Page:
The 40-70 Colin Powell rule

Many of us fear to make tough decisions and when the moment comes to make the big decision, we look for information to help make the decision but we are not too sure how much information is adequate to make a good decision.

This is the challenge that is well tackled by Colin Powell, former head of US military forces and former Secretary of State. Colin Powell is a well-known and respected strategist and leader. His leadership theories are a subject of study by many scholars and practised by many of his admirers in the military and in public and private sectors too.

On this particular subject of making tough decisions, Powell prescribes the amount of information that one needs to make the decision. He says that we need between 40 and 70 percent of the total information to make a decision.

He believes that with less than 40 percent of information, we are bound to make a wrong decision. At the same time, if we keep looking for information beyond 70 percent, then by the time we make the decision, it will be so late that others will have taken that decision and moved on.  It will be too late!

According to Dr. Steven Anderson, a leadership author and analyst, we as human beings can tap into intuition to fill in the rest of 30 percent gap between the 70 percent information that we get and the full information required to make a decision.

We need to trust our guts. Our intuition or guts come in handy to help make good decisions in spite of having less than complete information.

If you aspire to be a great leader, you need to accept this reality and begin to practise Colin Powell’s 40-70 rule. It is not easy to embrace this rule. We feel like lacking and are afraid to make a decision with incomplete information.

And yet, that is the correct approach to decision making and leadership. Why exactly are we afraid to make quick decisions based on the majority but not all of the information required? Are we afraid of making the wrong decision?

Great leaders aim at ensuring that they make more correct decision than wrong ones. They do not aim to make zero wrong decisions. A leader that is so careful that makes no wrong decisions makes so few decisions that he or she cannot be a successful leader.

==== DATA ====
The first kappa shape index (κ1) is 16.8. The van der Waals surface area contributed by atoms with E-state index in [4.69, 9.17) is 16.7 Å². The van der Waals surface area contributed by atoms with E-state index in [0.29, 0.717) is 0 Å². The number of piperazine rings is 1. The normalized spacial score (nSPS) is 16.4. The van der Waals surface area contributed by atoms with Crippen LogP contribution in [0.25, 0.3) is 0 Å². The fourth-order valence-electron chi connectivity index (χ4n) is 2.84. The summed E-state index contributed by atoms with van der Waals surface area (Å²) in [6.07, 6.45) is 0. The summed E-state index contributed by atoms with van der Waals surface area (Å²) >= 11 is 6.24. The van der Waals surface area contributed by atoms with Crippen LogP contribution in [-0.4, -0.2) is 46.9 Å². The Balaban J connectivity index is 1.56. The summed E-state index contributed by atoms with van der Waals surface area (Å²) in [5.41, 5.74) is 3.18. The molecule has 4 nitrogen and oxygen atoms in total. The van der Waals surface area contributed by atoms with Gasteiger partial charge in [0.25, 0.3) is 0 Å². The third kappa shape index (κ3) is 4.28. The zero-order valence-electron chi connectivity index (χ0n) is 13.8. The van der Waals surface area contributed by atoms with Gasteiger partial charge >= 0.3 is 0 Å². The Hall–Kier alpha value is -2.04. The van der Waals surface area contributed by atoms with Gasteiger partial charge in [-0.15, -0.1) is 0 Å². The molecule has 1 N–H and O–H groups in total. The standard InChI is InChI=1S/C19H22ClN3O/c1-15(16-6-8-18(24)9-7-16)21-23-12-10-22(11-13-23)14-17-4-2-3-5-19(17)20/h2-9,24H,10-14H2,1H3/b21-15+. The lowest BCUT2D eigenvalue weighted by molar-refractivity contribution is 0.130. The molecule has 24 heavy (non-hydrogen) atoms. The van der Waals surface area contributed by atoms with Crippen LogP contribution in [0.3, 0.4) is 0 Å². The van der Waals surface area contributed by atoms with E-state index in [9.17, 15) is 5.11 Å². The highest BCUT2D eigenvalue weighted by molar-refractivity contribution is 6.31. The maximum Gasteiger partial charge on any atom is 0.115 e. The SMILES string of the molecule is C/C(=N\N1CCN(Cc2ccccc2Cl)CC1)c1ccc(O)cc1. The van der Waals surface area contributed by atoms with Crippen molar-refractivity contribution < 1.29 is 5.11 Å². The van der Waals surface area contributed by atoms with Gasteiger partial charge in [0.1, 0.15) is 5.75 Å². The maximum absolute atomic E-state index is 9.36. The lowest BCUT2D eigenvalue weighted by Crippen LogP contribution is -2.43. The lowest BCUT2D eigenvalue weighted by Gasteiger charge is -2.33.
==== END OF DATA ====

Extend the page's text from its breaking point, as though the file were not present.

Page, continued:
We are not rejecting the fact that good leaders need to care about the decisions they make. But they must be ready to fail. They should only ensure that they are wrong few times compared to the counts of the times they are correct. Good leaders accept uncertainty and they operate with uncertainty.

According to Dr. Anderson: “In my experience, people who want certainty in their decisions end up working for other people, not leading.”

Therefore, if you want to climb career ladders as a leader, you need to embrace uncertainty and begin to make decisions with incomplete information. You need to start to trust your guts feelings and use your intuition to make tough decisions based on incomplete information.

For this rule to work, we need to be resourceful. We need to rapidly get as much information as possible. Remember, this rule is not promoting laziness or that you do not need information to make a good decision.

Rather, the rule is saying you need to balance between perfection and speed. The best decision too late is worse than a half good decision in time! As you aim for quality, mind the timing also.

In closing, I will quote Dr. Anderson again: “So, the next time you have a tough decision to make, do what Colin Powell does, get enough information to make an informed decision and then trust your gut. You’ll be glad you did.”

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  • Purush

    Well said. Thanks to Mr. Matthews Mtumbuka. The fundamentals of this ‘Rise and Shine’ principle should be part of school curricula, particularly in African countries (and also in some countries in Asia) where the ‘art of decision making’ is somewhat lacking, as the child grows up, negatively affecting his/her entrepreneurship development.